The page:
The girl from Swat

Oct. 15, 2012, 11:36 p.m.

She is unconscious right now and on ventilators. She was shot, twice. The bullets that hit her have been removed from her body. But she is still a long way from recovery – and until then, she needs the prayers of everyone.

The girl from Swat
Pakistanis at Stanford held a vigil on Monday evening in White Plaza in solidarity with Malala. (MADELINE SIDES/The Stanford Daily)

Malala Yusufzai is a young activist from Swat Valley, Pakistan. She is 14 years old and has done something very few people in Pakistan have been able to do: stand up to the Taliban. She rose to fame in 2009 when the Taliban insurgency in the Swat Valley was at its peak by writing a blog for the BBC chronicling her struggle of going to school and getting an education. She was later featured in the New York Times documentary “Class Dismissed,” and has since symbolized the struggle for female education in Pakistan.

Malala’s defiance set her apart from the very beginning. She stood up for education when no one dared to confront the Taliban – long before the Pakistani military made up its mind to take them on.

Malala had already made up hers. Her school was closed down after bomb threats by the Taliban, who had by then destroyed dozen of schools for girls in Swat. She knew who the enemies of her ambitions were, and she was not scared to take a stand against them.

Malala’s life, and her family’s, remained under constant threat at this time. Along with her father, she remained on the hit list of the Tehreek-e-Taliban Pakistan, the militant group that had already overturned the state apparatus in the valley. But she did not back down. When the politicians did, when the military refused to stand with the people, Malala spoke – not just for herself, but for the people of Swat.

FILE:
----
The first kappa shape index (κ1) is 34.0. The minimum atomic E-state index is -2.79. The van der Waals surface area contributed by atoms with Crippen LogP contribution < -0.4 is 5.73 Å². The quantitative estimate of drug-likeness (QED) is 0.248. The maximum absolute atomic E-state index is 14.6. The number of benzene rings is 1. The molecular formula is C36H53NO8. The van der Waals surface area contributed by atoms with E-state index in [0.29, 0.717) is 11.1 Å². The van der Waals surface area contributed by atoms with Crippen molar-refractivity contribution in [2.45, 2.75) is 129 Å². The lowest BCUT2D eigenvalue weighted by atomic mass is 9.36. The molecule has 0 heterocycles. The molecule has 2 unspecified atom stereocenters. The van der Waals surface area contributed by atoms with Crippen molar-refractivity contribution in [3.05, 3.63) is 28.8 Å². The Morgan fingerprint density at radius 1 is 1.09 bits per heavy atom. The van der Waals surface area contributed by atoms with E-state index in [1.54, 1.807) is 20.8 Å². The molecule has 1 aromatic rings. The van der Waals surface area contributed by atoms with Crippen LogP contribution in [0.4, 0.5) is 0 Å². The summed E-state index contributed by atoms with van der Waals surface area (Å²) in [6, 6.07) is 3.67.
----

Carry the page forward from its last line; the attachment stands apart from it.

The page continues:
It was her voice, and the voices of others like her, that finally convinced the Pakistani state to take on the Taliban in June 2009. After a long and drawn-out military operation, Swat Valley was rid of militant fundamentalism. Malala and her friends were able to go to school again.

But this was not the end of the road for Malala. While Swat was no longer under the de facto control of the Taliban, the militants managed to survive in deep pockets of resistance. Malala knew this, and recognized the threat their survival posed. It was for that very reason that she continued to remind the powers that be that peace in Swat was endangered by a pathological mindset of hate and violence. The Taliban were never too happy with her.

On Oct 9, 2012, when Malala was returning from school near the town of Mingora in Swat, two armed gunmen stopped her school van. They first identified Malala and then fired at her.

Malala is battling for life in a hospital in Birmingham, UK, where she was evacuated for specialized care. I got a chance to know her when she participated in a Stanford student-led initiative for the schoolgirls of the Swat Valley in 2009, where I was a volunteer. Knowing her, she will fight on. My prayers are with her and her family in this hour.

I hope for the sake of all that she stands for – education, female empowerment, defiance against hate and violence and, most of all, Pakistan – that she recovers quickly and has the chance to realize her many dreams.

Asfandyar Ali Mir ‘12 M.A. ‘13

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